Another reason for the choice of the Senographe Essential was its considerable capacity, Dr Breucq pointed out. ‘If all the invited women arrive at the same time you have to do them, but if you have equipment where you lose time between two screenings (and there are a lot of companies that produce mammographs where you have a ghosting effect, it means you take a picture, for example, you turn the machine to have the oblique of the same side, then you must wait fifty seconds to a minute before taking another one, because the detector is memorising the previous image). This equipment works very, very quickly, without losing quality. That’s very important for us. If the patient is already in a good position, but the nurse has to wait between two screenings, that’s not a good system. For compression, this equipment also adapts to the shape of the breast, without pulling it. The less fear the patient has, the better she is positioned, the more relaxed she is and the better image you have, that’s the result.’
Women are invited for screening by the service, or can be invited by their general practitioners (GPs) or gynaecologists. ‘We started in the Flemish sector in 2001, with an initial attendance rate of less than 30%. The second round saw an increase of almost 12%. Now we have areas where attendance is above 50%. To meet the European guidelines you need 75% attendance. That’s very high, and it looks easy, but is not. In the Netherlands, for example, where they have been screening for 20 years, they have rates of 70-75%, but only after so many years. It’s a learning curve. Women have to know that there is cancer in life. It’s important to write about it because women have to be confronted about breast cancer. Every year in Belgium, October is breast cancer month. Well known people are helping us, for example actresses, and the Belgian singer Axelle Red, and Miss Belgium.’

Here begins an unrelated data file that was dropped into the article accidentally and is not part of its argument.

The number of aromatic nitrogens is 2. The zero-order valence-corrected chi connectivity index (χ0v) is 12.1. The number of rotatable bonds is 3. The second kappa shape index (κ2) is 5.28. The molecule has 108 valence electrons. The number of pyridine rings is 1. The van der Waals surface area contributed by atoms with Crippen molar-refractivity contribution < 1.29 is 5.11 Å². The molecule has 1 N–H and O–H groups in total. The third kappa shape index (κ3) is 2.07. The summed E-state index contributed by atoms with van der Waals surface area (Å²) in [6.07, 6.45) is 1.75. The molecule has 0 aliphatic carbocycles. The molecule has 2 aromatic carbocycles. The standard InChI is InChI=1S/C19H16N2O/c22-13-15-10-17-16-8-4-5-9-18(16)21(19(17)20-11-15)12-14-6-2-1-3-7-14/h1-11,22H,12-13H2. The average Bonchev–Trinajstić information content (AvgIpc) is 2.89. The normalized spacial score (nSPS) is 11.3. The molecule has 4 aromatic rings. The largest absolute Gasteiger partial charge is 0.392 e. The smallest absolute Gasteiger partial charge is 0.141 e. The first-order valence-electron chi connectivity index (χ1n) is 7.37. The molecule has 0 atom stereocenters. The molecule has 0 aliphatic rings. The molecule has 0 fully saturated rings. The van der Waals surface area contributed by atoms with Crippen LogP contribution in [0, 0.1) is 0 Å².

The Mammobiel is manned by a nurse or radiographer and a secretary, who calculates the numbers in each area who are likely to arrive for scanning, and on that basis how long the unit should stay there.
As for numbers now being screened in the trailer, this much depends on the size of the villages visited. Theoretically, 15-18 women per hour could be scanned. In a small village, their stay may be two days. In the Flemish region, for example, in a village with 3,000 women residents almost 600 arrived in the market place for scans. However, in a city the trailer might stay for several days.